Zim elections: Kasukuwere suffers constitutional setback but vows to fight on

Saviour Kasukuwere (Image: ZimLive)
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HARARE – The constitutional court on Tuesday refused to hear Saviour Kasukuwere’s appeal challenging his exclusion from the presidential race in Zimbabwe’s all-important general elections due in about two weeks’ time.

Kasukuwere had exhausted most avenues to challenge a suit by Zanu-PF activist Lovedale Mangwana and was left with the constitutional court, the final court of appeals for all matters relating to the constitution of Zimbabwe.

Mangwana argued that Kasukuwere was not eligible to stand in the presidential race on the grounds that he had been away from the country for more than 18 continuous months.

Deputy chief justice, Elizabeth Gwaunza, delivered the judgment, dismissing Kasukuwere’s case.

“On a consideration of the submission made before us, it seems the first issue is whether the application is properly before this court.

“The applicant moves for the setting aside of the whole judgment of the supreme court. This relief is ordinarily available on appeal.

“Apart from attacking the correctness of the decision of the court, the applicant did not attack the supreme court on how it handled the matter in terms of the rules of court.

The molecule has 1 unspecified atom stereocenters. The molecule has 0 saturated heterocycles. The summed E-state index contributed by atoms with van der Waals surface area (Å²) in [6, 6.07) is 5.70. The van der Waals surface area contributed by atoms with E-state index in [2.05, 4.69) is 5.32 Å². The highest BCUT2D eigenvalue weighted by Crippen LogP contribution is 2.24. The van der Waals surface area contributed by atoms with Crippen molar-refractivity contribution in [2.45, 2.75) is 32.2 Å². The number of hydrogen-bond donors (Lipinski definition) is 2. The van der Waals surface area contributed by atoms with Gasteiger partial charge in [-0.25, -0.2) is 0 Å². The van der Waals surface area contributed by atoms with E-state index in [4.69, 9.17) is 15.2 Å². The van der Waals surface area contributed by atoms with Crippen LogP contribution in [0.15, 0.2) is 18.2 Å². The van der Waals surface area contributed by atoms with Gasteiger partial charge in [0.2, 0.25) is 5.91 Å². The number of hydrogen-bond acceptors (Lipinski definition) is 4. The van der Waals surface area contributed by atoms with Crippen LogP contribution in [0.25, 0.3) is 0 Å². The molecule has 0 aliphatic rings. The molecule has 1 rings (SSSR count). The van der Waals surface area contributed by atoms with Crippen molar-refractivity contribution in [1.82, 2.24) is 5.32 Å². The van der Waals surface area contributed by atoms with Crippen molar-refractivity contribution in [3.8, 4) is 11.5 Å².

He said:

The court finds that the application, being a disguised appeal, is not properly before the court. The application is hereby dismissed with no order as to costs.

Kasukuwere’s lawyers from the onset had argued that his name had not been removed from the voters’ roll in accordance with sections 27 and 28 of the Electoral Act, so he was still a registered voter.

They also raised the fact that Mangwana did not put forward any evidence to show that Kasukuwere had been absent from the country for 18 months.

Kasukuwere was nicknamed “Tyson” after retired American boxer Mike Tyson, for his combative politics, had vowed to take on President Emmerson Mnangagwa “pound for pound”.

Responding to the constitutional court decision, Kasukuwere said, “It opens new avenues for us to appeal the Supreme Court judgment”.

He added that “as long as the courtrooms are open, it’s game on until the fat lady sings”.

His lawyer, Jaqueline Sande said they were still fighting to get him on the ballot paper and would make sure Zimbabweans were not “frogmarched to a compromised election”.

Because Gwaunza noted that Kasukuwere’s approach at the constitutional court was “a disguised appeal”, Sande said they would take it back to the supreme court.

Kasukuwere announced his intention to stand for election in July.

He presented himself as a third option in a race that was largely seen as a toss-up between Mnangagwa and Citizens Coalition for Change (CCC) leader Nelson Chamisa for the presidency.

In parliament, Kasukuwere had his hopes pinned on independent candidates.

While Chamisa told journalists that he didn’t see a threat in Kasukuwere, within Zanu-PF he was a possible danger.

His announcement of running for the top job was directed at Zanu-PF members disgruntled with Mnangagwa, particularly those who were pro-Robert Mugabe before the November 2017 coup. – News24